Nissan Motor Company’s strategy to make its Rosslyn plant in Pretoria the light commercial vehicle (LCV) hub for its Africa operations is gaining further impetus, with assembly of semi-knocked-down kits of the new Navara pickup scheduled to commence in Ghana early next year.
The Navara kits will be exported from the Rosslyn plant to Ghana.
This follows Nissan recently appointing long-time partner Japan Motors Trading Company to develop its new vehicle assembly facility in Accra in Ghana after signing a memorandum with the government of Ghana in 2018 that laid the foundation for a sustainable automotive manufacturing industry in that country.
Volkswagen, Toyota, Isuzu and Hyundai have also invested in vehicle assembly operations in Ghana.
Mike Whitfield, MD of the Nissan Africa regional business unit and a director of sub-Saharan Africa, said last week the new Navara is being produced for Africa to optimise Nissan’s business in the continent.
Whitfield said the fully built up new Navara units will be exported from South Africa to most of the markets in Africa.
“We have structured Nissan Africa to focus on the transformation of where we are going in this market, with Nissan South Africa driving our strategy,” he said.
Nissan invested R3 billion in the Rosslyn plant for the production of the new Navara, with production commencing in August this year.
Nissan SA country director Kabelo Rabotho said this investment has been in new press machines, a new e-coating facility and paint shop, and in the development and training of its workforce, particularly as automation in the Rosslyn plant has increased from 11% to 25%, resulting in the need to manage this and improve the skills set in the plant.
Rabotho said this is the first time the Navara is being built on the African continent, adding that Nisan will continue to use this milestone to celebrate and achieve the future it sees in Africa.
“Africa is the last frontier and we will prioritise this area with products that are suitable to drive this transformation,” said Rabotho.
“We will also be focusing on technologies, including electrification, which is at the core of what we want to do and is also relevant to the African market.”
Whitfield said Nissan also owns a plant in Egypt and logically needs to look at establishing assembly operations in one of the East African markets, such as Kenya, Tanzania or Ethiopia, but this is dependent on which country “moves and comes with a sustainable policy”.
He stressed that disassembled knocked-down (DKD) new vehicle assembly is only the start of the vehicle production journey in a country.
“We are not going to build an industry on DKD. The industry has to transition to CKD [completely knocked-down production] and localisation of components,” he said.
Nigerian market has shrunk
Vehicle original equipment manufacturers (OEMs) have experienced a setback in Nigeria, the biggest potential new vehicle market in Africa.
Whitfield said vehicle manufacturing in Nigeria has “virtually stopped” after the government failed to implement its automotive policy.
He said Nissan was an early mover into the Nigerian market eight years ago when the country had a new vehicle market of about 50 000 units a year.
But Whitfield said the new government that was elected in Nigeria did not fully implement the automotive policy in terms of the duties on used vehicles and other duty structures, which made the business case for assembly operations “very difficult”.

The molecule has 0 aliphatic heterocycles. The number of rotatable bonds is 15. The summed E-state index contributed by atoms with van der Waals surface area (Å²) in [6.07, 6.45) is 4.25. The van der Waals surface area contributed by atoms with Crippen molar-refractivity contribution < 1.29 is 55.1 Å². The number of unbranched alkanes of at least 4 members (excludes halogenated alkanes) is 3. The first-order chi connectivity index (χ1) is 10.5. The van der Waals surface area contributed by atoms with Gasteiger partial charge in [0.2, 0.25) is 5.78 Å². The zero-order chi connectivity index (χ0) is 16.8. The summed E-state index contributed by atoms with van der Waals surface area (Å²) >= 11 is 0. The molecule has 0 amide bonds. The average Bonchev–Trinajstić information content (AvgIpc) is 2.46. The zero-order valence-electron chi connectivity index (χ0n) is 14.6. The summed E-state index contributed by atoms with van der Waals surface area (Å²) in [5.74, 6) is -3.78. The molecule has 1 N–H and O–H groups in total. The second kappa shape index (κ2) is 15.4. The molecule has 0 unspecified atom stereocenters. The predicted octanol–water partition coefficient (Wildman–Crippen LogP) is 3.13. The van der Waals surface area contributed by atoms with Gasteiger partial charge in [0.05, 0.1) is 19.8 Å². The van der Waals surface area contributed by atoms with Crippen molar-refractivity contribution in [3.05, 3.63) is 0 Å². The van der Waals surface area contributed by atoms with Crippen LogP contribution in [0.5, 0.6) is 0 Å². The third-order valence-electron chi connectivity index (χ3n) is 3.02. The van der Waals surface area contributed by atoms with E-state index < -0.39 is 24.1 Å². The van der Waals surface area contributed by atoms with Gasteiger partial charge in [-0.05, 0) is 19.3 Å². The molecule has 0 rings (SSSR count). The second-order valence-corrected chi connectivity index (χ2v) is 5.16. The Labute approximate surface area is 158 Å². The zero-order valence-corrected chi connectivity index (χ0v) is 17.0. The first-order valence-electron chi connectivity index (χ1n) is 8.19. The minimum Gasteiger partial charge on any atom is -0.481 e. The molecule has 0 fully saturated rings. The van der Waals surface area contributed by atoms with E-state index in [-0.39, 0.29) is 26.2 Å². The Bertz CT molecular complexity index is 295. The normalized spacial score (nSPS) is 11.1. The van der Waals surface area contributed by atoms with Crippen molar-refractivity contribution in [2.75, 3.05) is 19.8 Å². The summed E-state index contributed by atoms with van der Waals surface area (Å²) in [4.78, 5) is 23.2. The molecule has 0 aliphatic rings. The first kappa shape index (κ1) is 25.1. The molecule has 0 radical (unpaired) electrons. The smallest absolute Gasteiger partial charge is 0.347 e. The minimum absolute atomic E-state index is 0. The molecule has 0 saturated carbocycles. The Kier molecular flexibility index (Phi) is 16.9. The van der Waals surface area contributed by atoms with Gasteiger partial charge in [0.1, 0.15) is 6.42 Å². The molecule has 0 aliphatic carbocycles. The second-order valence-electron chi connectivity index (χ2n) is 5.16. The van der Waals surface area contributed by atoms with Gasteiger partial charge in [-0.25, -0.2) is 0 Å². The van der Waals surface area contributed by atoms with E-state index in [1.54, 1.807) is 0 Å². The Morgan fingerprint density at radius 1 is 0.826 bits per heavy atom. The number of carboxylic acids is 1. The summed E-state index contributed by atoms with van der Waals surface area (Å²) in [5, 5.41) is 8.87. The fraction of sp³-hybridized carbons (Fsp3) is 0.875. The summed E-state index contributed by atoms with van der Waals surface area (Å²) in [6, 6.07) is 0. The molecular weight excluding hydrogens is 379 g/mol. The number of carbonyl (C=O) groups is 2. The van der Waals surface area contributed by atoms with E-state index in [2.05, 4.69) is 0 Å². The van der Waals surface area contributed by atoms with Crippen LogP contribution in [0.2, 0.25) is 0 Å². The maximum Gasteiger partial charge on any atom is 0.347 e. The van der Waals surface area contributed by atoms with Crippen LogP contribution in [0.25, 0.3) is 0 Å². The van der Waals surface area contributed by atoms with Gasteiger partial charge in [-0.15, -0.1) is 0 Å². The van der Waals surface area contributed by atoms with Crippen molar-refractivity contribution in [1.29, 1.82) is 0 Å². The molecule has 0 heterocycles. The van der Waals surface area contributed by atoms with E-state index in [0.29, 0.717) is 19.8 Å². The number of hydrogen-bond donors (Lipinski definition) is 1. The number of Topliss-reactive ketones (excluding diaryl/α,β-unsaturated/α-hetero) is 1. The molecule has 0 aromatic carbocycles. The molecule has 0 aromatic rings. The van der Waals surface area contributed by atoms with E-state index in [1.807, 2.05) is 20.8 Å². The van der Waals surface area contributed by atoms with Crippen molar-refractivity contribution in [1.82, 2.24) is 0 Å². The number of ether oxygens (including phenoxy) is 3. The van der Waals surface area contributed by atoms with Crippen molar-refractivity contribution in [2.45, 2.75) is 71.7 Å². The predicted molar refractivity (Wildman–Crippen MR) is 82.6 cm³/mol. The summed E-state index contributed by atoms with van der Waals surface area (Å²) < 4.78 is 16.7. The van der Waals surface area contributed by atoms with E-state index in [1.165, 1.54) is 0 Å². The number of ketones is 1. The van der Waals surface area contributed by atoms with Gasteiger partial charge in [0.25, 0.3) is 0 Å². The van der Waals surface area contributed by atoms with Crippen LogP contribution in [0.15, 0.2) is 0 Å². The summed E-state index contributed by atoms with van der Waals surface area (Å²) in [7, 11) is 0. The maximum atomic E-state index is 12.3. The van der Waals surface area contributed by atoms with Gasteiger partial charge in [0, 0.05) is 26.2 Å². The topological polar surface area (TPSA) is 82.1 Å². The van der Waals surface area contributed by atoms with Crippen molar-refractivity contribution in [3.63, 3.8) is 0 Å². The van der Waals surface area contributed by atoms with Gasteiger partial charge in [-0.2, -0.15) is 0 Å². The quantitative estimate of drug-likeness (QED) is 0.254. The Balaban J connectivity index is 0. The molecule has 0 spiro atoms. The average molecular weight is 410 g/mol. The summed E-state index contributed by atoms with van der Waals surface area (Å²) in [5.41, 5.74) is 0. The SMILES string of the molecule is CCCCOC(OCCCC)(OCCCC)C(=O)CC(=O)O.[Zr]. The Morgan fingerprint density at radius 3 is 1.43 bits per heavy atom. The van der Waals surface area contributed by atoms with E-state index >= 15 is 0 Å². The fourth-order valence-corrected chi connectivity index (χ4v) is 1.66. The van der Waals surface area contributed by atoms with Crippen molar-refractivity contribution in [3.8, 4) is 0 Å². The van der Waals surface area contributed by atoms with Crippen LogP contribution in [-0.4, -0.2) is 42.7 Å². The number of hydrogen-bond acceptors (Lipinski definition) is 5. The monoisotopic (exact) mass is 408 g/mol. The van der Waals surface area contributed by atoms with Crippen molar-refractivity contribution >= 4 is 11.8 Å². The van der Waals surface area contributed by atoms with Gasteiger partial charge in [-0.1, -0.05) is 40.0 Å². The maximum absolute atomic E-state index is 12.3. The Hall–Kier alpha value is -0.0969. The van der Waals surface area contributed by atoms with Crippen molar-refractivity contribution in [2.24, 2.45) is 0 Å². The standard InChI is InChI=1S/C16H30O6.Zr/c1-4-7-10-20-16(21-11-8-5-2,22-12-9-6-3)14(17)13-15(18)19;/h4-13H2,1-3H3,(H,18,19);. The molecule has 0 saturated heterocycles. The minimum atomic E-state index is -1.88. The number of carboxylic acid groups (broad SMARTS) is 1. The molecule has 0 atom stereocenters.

Whitfield said Nissan still assembles 100 to 150 vehicles a month in Nigeria from kits exported from the Rosslyn plant.
But he indicated that the progress being made in Ghana with its automotive policy has resulted in a renewal of discussions in Nigeria, which now has a market of only 10 000 new vehicles a year for a population of more than 200 million.
“We are negotiating with the Nigeria government to implement the policy. Nigeria is a central part of the automotive ecosystem in Africa,” he said.
Whitfield said Nissan is excited and has a strong focus on Africa because of the new vehicle sales projections for the continent.
“Africa has a population of 1.3 billion, an average GDP of 1.7% and a total new vehicle market of 1.3 million.
“India has the same population, with a GDP slightly higher at 2% and new vehicle sales of 4.4 million units.
“There are [fewer] vehicles owned in Africa than anywhere else in the world, with Africa accounting for 1.3% of the world’s vehicles but having 17% of the world’s population,” he said.
“Africa has a motorisation rate of 42 per 1 000 versus the global average 182 per 1 000.
“That is what drives us. The potential of Africa.”
Automotive Industry Export Council (AIEC) director Norman Lamprecht said earlier this year that three of every four SA-manufactured vehicles exported in 2020 were destined for Europe.
Lamprecht said Africa was the South African automotive industry’s second largest export region in 2020 with an export value of R29.6 billion, or 16.9% of the industry’s total export value.
The 2021 Automotive Export Manual revealed that South African vehicle exports to Africa totalled only 16 988 units in 2020 to account for only 6.3% of the total 271 288 vehicles exported by South African OEMs in the year.
Whitfield said the two largest new vehicle markets in Africa are South Africa with about 500 000 unit sales a year and Egypt with 300 000 sales.
He stressed that Nissan’s new vehicle sales drive in Africa is “not for today” but for the potential of this market, adding that the market in sub-Saharan Africa is currently small at between 70 000 and 80 000 units a year.
Whitfield said Nissan’s objective is to be the No 1 motoring brand in Africa, adding that the African Continental Free Trade Area (AfCFTA) agreement signed earlier this year will help unleash the potential of the continent, with its combined GDP making Africa a formidable force in the world.